- When any examination of history is initiated, the investigator will probably assess information with respect to previous understanding and personal persuasions.
- “Critical thinking” is encouraged in America’s schools, but history students have been offered limited and sometimes twisted information from which to form a valid basis for that exercise.
- The result of #89 is that people arrive at the level of adulthood believing themselves to be “educated” but are sometimes actually more susceptible to cunning manipulation.
- There are those who are of the opinion that the founding of the U.S.A. was made possible through the influence of a supernatural, superintending entity, and others hold a strong view in opposition to that belief.
- The existence of those polar opposite persuasions is quite benign in the realm of hypothetical discussion. The danger of this division of thought becomes manifest when one proponent seeks the force of arms to impose their position upon the other.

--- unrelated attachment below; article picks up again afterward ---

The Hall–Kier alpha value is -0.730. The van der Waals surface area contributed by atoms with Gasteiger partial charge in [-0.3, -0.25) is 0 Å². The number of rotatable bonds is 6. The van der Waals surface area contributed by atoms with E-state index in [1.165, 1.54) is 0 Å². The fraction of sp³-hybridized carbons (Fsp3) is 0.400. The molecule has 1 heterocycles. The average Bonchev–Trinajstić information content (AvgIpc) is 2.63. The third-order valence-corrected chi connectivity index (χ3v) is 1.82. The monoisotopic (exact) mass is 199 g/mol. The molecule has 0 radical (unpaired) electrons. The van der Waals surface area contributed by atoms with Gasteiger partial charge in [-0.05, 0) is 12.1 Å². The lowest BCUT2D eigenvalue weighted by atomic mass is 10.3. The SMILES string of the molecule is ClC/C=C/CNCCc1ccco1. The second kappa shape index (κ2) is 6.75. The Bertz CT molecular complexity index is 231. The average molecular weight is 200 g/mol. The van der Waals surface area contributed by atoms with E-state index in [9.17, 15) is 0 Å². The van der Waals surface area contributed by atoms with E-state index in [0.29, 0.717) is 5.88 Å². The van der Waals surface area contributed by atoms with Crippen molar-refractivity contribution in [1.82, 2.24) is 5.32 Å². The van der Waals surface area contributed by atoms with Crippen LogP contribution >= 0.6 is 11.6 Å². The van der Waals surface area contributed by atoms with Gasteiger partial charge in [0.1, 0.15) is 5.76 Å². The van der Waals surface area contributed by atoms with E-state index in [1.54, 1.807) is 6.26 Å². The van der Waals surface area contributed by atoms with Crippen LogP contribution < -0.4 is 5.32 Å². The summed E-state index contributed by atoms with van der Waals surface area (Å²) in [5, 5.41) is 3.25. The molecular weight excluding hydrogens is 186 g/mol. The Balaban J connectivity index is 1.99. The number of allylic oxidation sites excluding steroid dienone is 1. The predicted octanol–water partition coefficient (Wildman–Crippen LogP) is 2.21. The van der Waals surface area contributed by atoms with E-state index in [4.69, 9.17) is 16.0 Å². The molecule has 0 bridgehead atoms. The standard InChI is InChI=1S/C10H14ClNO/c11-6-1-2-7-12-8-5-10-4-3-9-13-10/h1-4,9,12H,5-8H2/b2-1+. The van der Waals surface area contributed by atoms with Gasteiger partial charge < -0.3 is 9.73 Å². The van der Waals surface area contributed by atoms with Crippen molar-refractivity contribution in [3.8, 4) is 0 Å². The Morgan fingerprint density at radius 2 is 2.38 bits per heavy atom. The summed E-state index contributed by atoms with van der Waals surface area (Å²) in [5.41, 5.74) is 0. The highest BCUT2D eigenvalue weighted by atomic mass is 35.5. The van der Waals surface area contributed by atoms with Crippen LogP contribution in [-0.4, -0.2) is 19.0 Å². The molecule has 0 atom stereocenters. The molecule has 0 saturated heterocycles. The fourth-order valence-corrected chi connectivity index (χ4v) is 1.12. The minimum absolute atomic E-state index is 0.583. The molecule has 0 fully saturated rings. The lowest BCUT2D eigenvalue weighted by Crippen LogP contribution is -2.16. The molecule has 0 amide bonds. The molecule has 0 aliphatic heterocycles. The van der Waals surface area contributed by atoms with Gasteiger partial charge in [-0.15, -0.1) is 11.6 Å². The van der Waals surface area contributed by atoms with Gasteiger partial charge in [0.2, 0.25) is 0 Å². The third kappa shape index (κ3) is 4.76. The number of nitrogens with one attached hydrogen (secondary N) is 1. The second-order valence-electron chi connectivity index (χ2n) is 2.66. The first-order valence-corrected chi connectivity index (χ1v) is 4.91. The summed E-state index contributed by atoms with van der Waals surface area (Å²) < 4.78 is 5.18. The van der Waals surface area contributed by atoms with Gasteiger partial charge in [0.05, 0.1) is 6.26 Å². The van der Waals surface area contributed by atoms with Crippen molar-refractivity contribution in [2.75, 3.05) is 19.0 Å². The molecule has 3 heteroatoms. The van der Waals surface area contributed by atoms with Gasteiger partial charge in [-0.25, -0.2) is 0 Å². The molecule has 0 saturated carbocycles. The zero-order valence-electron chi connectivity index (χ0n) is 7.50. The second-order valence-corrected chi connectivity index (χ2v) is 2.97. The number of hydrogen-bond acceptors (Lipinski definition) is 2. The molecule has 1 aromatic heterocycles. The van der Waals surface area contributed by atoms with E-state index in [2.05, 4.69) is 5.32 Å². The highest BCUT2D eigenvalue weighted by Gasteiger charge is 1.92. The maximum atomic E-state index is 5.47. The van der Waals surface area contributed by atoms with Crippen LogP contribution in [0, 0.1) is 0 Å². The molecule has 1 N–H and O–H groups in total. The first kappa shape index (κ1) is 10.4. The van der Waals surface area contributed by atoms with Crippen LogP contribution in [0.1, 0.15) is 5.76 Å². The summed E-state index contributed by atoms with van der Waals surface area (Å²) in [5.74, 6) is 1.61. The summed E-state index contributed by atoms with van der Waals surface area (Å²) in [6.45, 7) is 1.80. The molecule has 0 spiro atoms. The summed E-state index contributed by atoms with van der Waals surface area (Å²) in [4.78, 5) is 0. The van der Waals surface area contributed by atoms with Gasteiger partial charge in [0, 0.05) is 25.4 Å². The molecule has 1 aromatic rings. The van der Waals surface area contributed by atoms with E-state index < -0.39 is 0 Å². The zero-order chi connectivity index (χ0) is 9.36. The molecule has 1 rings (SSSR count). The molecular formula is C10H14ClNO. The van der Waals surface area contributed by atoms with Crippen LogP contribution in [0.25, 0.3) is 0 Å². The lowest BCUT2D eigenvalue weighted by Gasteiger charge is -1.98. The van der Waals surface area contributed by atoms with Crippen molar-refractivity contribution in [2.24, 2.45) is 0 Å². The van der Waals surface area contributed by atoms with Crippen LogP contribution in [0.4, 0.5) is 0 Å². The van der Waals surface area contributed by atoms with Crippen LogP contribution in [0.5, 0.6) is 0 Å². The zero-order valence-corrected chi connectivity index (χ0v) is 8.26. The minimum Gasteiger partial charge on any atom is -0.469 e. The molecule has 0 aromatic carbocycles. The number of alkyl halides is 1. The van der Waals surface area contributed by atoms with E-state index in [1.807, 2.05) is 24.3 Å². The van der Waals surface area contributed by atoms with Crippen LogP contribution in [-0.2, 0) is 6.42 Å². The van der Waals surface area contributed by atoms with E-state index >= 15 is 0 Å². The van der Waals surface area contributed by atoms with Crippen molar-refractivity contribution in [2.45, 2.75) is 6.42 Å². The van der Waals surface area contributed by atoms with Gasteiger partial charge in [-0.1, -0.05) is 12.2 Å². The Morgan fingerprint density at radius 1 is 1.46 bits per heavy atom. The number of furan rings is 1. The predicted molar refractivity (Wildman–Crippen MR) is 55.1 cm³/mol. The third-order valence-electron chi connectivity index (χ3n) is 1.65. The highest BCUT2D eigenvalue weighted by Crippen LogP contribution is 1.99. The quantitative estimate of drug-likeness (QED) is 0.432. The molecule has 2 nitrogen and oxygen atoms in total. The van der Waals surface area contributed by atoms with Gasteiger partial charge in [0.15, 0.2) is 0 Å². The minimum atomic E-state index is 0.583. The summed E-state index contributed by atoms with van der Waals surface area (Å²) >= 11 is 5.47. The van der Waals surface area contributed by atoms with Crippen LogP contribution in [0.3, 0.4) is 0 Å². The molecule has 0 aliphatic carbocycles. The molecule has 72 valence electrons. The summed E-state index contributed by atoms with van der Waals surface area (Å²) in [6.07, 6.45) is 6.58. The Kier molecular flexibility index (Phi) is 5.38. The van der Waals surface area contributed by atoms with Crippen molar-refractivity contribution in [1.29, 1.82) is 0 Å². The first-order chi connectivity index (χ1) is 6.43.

- This area of sharing is approached from the proposition that a broad exploration of historical records will strongly support the former view expressed in #91.
- Delving into the millennia preceding the “discovery of the New World” by Columbus, there can be found interesting information (and speculation) regarding lost civilizations such as the Olmecs and extending into the remnants of the Mayan and Aztec cultures as well as what we know as the American Indian nations. These are considered as cultures indigenous to the Americas.
- The footprints of the Chinese and the Vikings can also be found but would lack relevance except to point out that, for whatever the reasons, no permanent settlements were established.
- With the stage of history being set, and Columbus’ voyage underway, the events and individuals that effected the establishment of the USA should be ripe for consideration.